There was a little more than met the ear to the comments about flag and anthem made by GAA president Aogán Ó Fearghail in Dubai. On one level his statements fell into a familiar category of Augustinian prevarication: let’s be inclusive but not yet.
The much publicised remarks concerned what he said was the need for the GAA never to "have closed minds about things that we always thought were precious and sacred" and questioning: "The flag and the anthem means a lot to the GAA and will continue to do so, but who knows in the future? In the future, if there are different agreements in place for the whole of Ireland, of course the GAA would be inclusive in that."
Part of the impact of these comments comes from the fact the president hadn’t been directly asked about these issues at home but rather in the context of the GAA overseas where increasing numbers of people who aren’t Irish involve themselves in the games.
He chose to volunteer his views in a home context and raised the above talking points. After all of that, however, he appeared drastically to contextualise the discussion by saying: "In the future if there are new agreements and new arrangements we'd be open-minded about things like flags and anthems but not in advance of agreements".
This is reminiscent of the extended debate around Rule 21 – the provision that excluded members of the Northern Ireland and British security forces from membership of the GAA.
When the controversy about this ban reached sticking point in the aftermath of the 1998 Belfast Agreement there was much talk of “the Association not being found wanting when the time came” but an institutional unwillingness to take the step of repealing the rule as a contribution to the unfolding peace process despite then president, the late Joe McDonagh, calling a special congress for that purpose.
It was his successor Seán McCague who succeeded in getting rid of Rule 21, in 2001 but by then he was getting anxious that the newly-established PSNI would end up being undermined by the GAA effectively prohibiting nationalist young men from involvement in the new police force.
The abolition of Rule 21 was accordingly not so much a great gesture by the GAA but a matter of expediency.
Nonetheless, “not being found wanting” is a defensive reflex and it was unusual to hear Ó Fearghail essentially mobilise the same line at a time when the flag and anthem issue wasn’t particularly topical.
From Cavan, the president is an Ulster GAA man and it was in the province that he first came to widespread attention, as the provincial association's public face in the aftermath of the murder by dissident republicans of PSNI officer Ronan Kerr, a member of the Beragh Red Knights club in Tyrone.
At the time he said: “Any civilised society needs a police force, we are committed to ensuring that people from nationalist backgrounds remain in and are committed to the police force.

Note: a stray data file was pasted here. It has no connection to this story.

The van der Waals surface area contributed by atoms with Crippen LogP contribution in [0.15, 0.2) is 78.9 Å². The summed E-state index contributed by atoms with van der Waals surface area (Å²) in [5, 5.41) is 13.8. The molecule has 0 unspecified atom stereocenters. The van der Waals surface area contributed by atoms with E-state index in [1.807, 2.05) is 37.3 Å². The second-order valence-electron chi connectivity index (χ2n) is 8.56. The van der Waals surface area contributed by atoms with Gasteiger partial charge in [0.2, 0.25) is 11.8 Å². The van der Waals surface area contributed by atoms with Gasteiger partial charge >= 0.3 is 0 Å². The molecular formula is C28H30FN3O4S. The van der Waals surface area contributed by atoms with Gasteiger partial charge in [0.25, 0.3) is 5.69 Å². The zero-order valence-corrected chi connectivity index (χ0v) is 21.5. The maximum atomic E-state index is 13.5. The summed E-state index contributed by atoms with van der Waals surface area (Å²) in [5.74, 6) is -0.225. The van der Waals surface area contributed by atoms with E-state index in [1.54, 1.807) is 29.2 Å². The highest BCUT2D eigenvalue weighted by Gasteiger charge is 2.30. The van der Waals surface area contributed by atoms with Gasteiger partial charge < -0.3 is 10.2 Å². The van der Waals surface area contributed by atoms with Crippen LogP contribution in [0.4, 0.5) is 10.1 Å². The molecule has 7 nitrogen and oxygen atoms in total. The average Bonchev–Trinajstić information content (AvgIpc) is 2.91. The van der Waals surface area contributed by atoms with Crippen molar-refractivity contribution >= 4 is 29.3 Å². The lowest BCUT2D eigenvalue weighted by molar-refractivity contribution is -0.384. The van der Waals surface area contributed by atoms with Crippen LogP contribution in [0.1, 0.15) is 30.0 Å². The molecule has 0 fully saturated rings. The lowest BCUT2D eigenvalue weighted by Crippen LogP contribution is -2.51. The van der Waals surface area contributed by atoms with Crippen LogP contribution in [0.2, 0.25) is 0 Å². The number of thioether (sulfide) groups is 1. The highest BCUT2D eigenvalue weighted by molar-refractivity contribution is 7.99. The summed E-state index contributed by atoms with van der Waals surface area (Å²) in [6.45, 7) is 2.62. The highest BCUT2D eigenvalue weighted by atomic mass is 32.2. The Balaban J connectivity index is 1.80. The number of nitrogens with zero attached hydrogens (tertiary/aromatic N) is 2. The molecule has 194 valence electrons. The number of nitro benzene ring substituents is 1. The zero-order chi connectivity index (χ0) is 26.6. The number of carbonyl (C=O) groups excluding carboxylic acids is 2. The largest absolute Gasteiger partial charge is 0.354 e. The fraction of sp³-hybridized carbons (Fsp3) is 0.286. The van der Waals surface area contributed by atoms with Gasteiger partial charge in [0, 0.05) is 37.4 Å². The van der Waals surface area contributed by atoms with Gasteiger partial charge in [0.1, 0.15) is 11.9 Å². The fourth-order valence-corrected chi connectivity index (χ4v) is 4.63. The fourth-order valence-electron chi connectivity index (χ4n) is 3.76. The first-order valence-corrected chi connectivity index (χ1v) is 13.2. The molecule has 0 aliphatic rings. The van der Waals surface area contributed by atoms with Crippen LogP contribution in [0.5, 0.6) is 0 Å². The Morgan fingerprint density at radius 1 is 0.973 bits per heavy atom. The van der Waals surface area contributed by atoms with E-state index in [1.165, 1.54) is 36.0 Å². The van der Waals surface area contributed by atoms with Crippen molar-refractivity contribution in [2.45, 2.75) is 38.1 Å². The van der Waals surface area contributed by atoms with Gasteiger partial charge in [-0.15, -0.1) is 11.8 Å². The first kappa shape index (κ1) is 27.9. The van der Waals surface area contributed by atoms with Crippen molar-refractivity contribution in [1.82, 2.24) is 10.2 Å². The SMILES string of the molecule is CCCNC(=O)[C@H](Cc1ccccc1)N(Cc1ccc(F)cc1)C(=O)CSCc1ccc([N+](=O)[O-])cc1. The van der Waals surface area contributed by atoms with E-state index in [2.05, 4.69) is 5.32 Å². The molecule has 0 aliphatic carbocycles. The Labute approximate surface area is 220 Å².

“We come from differing and different traditions, there are many heritages and backgrounds, there are very differing interpretations of the past and the future but in the GAA we acknowledge that there has to be a shared future and mutual respect.
“We are angry that we have been attacked as an association, that a family has been robbed of a young man and that the PSNI have lost a valuable comrade.”
If Ó Fearghail appeared to qualify into oblivion the suggestion that the more explicit nationalist trappings of Gaelic games should be reconsidered it is equally fair to credit him for airing the issue at a time when he wasn’t explicitly asked about it.
When last in the public arena, the question was raised by former Armagh captain
more than a year ago. His views were more nuanced than the president’s in that he didn’t attempt to make anthem and flag a negotiating issue but instead expressed that they weren’t worth the aggravation they caused to people of the other tradition in Northern Ireland.
He was of course roundly ridiculed for this perspective even though he hadn’t argued that it would assuage unionist sensitivities in respect of the GAA – simply that the association should be sufficiently confident in its sense of identity not to need the trappings.
The reason Ó Fearghail was asked the question about these trappings was that former director general Liam Mulvihill in 2004 had deliberated on the same issue in an interview with this newspaper when talking about the overseas units.
"When you hear of them looking for a rulebook and wonder what sense they make of rules one, two and three (aims and ethos). It's an aspect that's the subject of a motion to this year's congress from Australia (it didn't make it onto the 2004 clár), asking that we look at changing the basic aspirations in so far as they apply to units abroad."
The president at the weekend echoed this when he spoke about the spread of the games in non-Irish, international environments and how the European Board was rebranding itself as a Gaelic Games organisation rather than “the GAA”.
He knew what he was doing when he turned the spotlight on the situation at home and his intention, in this view, was almost certainly to create a debate on the subject here. It will be interesting to see if that debate is joined or fizzles out.